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Van Dyke has until Friday to decide judge or jury as 12th juror selected in case

Chicago Police Officer Jason Van Dyke walks into the Leighton Criminal Court Building in Chicago last month.| Ashlee Rezin / Chicago Sun-Times file photo

Twelve or one?

That’s the question Chicago cop Jason Van Dyke and his legal team are facing 9 a.m. Friday when they appear before Cook County Judge Vincent Gaughan.

It’s the most critical early decision the defense will have.

Do they go forward with 12 jurors they’ve picked over three days this week or leave it in the hands of one man, Gaughan, to decide whether Van Dyke murdered Laquan McDonald when he shot the 17-year-old 16 times in October 2014.

Jury experts and veteran defense attorneys cite a host of factors that could go into a decision by Van Dyke and his legal team, and there is no consensus on what he should do.

A defendant waiting this long to decide a bench or jury trial is not typical for a criminal case, but not much is typical in a case that’s gripped the attention of the city, roiled the streets with protests and changed the trajectory of political careers.

In a case that’s notorious for a police dashcam video of the shooting, seen by millions, several potential jurors said they hadn’t seen it.

One juror, a young Latina woman, is currently applying to be a Chicago Police officer and has wanted to be a cop since she was 12. She made the cut.

And in one of the most racially charged cases in recent memory — a white cop shooting a black teen — there’s but one African-American on the jury of 12 — a black woman — plus a black man who’s an alternate.

Video by Ashlee Rezin

McDonald’s great uncle, Marvin Hunter, said Thursday he was disappointed in the racial breakdown but was still confident jurors could reach the “right decision.”

“The defense has skillfully done what they set out to do . . . I would have liked to have seen more African-Americans. But I believe the citizenry of the County of Cook can bring out a fair decision in this instance because the facts are there …,” Hunter said. “I believe that any jury, no matter what race they are, can bring out the right decision.”

Video by Ashlee Rezin

In all, eight women and four men make up the jury. There are four white women, three white men, three Latina females, the African-American woman and an Asian man. Opening statements are set to begin the trial Monday, whether the jury box is empty or not.

Conventional wisdom around the courthouse at 26th Street and California is that police officers charged with crimes fare better in bench trials: rules on police use of deadly force are easier to explain to a judge, and many judges are former prosecutors who have worked closely with cops. But that logic might be turned on its head by the notoriety of the McDonald shooting.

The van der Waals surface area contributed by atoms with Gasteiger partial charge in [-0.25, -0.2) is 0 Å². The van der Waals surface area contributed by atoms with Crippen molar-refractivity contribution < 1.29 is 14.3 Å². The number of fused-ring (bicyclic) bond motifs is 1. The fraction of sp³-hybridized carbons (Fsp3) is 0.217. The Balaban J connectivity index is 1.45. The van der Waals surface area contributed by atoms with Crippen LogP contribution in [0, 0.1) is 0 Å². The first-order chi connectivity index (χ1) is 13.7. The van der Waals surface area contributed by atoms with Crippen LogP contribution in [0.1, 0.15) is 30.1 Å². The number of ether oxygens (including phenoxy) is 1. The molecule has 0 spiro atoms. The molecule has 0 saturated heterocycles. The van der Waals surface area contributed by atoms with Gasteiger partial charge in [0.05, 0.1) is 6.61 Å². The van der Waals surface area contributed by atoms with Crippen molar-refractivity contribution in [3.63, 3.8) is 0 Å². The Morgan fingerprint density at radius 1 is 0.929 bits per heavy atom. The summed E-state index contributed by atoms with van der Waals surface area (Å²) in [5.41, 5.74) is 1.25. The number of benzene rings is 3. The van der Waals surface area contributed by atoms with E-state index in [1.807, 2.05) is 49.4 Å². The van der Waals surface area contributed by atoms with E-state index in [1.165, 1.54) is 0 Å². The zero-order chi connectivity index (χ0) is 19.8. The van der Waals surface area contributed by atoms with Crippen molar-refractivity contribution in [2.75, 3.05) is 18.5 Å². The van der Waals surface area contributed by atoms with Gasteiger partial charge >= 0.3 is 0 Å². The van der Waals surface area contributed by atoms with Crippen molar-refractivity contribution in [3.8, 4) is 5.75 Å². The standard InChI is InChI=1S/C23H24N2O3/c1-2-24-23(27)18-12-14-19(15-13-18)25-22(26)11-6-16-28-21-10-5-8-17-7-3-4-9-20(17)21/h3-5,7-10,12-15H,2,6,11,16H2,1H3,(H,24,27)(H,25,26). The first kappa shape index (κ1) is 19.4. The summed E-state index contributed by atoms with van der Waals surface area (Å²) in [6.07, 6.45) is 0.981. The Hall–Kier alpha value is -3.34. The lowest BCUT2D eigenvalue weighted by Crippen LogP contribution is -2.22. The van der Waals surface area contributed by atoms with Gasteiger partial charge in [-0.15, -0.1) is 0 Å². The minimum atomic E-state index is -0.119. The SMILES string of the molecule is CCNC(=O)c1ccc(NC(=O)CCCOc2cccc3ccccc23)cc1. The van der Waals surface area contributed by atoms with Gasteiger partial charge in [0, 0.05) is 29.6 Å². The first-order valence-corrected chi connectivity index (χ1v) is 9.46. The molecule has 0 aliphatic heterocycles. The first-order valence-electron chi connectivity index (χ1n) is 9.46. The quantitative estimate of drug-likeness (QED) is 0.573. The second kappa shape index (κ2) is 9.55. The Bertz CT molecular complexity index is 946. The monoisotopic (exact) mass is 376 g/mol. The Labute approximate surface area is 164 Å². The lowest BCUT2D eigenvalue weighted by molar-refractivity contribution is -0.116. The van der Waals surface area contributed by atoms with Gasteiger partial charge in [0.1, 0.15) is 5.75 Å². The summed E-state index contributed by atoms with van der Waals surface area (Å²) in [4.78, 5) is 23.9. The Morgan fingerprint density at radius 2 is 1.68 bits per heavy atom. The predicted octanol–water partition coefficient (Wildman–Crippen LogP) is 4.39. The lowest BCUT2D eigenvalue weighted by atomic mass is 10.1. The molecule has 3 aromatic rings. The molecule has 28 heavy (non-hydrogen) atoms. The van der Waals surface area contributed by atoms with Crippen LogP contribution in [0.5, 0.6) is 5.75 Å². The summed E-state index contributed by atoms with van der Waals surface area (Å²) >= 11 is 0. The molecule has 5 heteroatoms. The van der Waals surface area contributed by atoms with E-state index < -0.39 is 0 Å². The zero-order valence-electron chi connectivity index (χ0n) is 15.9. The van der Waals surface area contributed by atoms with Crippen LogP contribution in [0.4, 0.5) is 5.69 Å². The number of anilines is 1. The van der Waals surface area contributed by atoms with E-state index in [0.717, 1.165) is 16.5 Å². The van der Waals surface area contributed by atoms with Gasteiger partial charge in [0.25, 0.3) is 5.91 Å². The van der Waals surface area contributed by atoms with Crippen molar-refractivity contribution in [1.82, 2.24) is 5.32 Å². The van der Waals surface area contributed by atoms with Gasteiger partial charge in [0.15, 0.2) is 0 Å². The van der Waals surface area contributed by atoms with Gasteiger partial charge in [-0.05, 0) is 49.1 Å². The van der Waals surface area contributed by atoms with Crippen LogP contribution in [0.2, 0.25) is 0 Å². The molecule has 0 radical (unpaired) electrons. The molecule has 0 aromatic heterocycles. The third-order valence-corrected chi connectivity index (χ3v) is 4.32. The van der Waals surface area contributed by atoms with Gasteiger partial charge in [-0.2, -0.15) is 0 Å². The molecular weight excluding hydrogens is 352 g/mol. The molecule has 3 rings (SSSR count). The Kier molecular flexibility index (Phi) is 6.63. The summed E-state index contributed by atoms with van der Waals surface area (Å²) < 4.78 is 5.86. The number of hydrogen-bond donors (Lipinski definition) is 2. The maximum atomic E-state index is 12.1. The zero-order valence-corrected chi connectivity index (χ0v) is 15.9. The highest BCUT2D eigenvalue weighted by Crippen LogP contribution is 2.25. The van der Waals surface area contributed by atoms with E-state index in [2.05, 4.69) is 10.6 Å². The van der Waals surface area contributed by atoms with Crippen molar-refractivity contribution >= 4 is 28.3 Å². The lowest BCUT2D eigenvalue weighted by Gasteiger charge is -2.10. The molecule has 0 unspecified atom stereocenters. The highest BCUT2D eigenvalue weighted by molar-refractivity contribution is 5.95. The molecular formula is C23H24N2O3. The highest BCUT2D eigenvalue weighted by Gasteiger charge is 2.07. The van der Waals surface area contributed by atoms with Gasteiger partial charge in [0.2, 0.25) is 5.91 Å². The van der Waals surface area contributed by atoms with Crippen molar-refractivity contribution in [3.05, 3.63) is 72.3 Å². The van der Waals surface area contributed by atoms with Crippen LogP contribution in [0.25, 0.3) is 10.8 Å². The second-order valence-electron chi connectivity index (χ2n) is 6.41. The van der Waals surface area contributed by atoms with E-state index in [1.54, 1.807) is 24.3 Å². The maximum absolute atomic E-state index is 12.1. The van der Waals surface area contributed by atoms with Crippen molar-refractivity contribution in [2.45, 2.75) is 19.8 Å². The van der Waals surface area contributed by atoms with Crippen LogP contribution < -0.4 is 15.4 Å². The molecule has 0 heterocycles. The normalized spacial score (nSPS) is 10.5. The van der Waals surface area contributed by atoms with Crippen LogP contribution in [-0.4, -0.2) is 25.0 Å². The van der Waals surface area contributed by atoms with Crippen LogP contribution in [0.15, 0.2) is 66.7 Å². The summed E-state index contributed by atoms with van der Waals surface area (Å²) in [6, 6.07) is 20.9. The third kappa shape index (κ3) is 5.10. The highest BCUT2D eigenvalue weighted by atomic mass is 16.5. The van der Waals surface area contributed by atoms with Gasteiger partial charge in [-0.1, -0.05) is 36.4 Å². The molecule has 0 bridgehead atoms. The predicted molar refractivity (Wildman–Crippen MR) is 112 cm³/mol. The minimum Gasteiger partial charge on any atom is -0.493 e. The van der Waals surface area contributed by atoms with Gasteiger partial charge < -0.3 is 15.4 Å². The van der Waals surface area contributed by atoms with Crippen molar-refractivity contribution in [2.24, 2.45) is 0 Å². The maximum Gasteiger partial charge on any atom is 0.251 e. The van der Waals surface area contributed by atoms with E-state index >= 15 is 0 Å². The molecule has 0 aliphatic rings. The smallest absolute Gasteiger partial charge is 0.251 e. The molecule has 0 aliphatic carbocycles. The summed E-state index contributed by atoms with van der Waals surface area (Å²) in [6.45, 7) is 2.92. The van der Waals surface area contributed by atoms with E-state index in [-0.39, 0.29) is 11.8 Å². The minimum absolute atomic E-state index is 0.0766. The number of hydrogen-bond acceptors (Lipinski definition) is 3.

Alan Tuerkheimer, an attorney and jury consultant at Chicago-based Trial Methods, said Van Dyke’s lawyers will likely be thinking about their defense and whether the jurors they’ve met can be fair and require prosecutors to prove Van Dyke guilty beyond a reasonable doubt.

“They spent a good chunk of the week with them,” Tuerkheimer said. “They’re in a great position to say, ‘Hey, I’m gonna take my chances.’”

Despite what appears to be damning evidence from a dashboard camera video of the 2014 shooting that shows Van Dyke firing 16 shots into McDonald as the teen appears to walk away from Van Dyke and his partner, a jury offers the defense 12 chances to deadlock, and a sympathetic dozen might acquit Van Dyke entirely, said veteran defense lawyer Steve Greenberg.

While a judge is more likely to convict Van Dyke of a lesser charge than first-degree murder, a jury might be more likely to acquit him entirely.

“The thing for the defense with a jury is, you don’t try to make Van Dyke look like a hero,” Greenberg said. “You try to tell them what he saw in that moment, and what his training was.”

Veteran defense lawyer Michael Ettinger said the trial should be moved out of Cook County to prevent jurors from being intimidated by protesters into convicting Van Dyke.

“They’re human,” Ettinger said. “They get intimidated. It’s a hard enough job sitting on a jury like this.”

Still, he agreed that “one strong juror” can lead to a hung jury. He made note of the CPD applicant that made the final cut.

Ettinger said hypothetically, “she convicts him. Now she’s going to be a police officer?”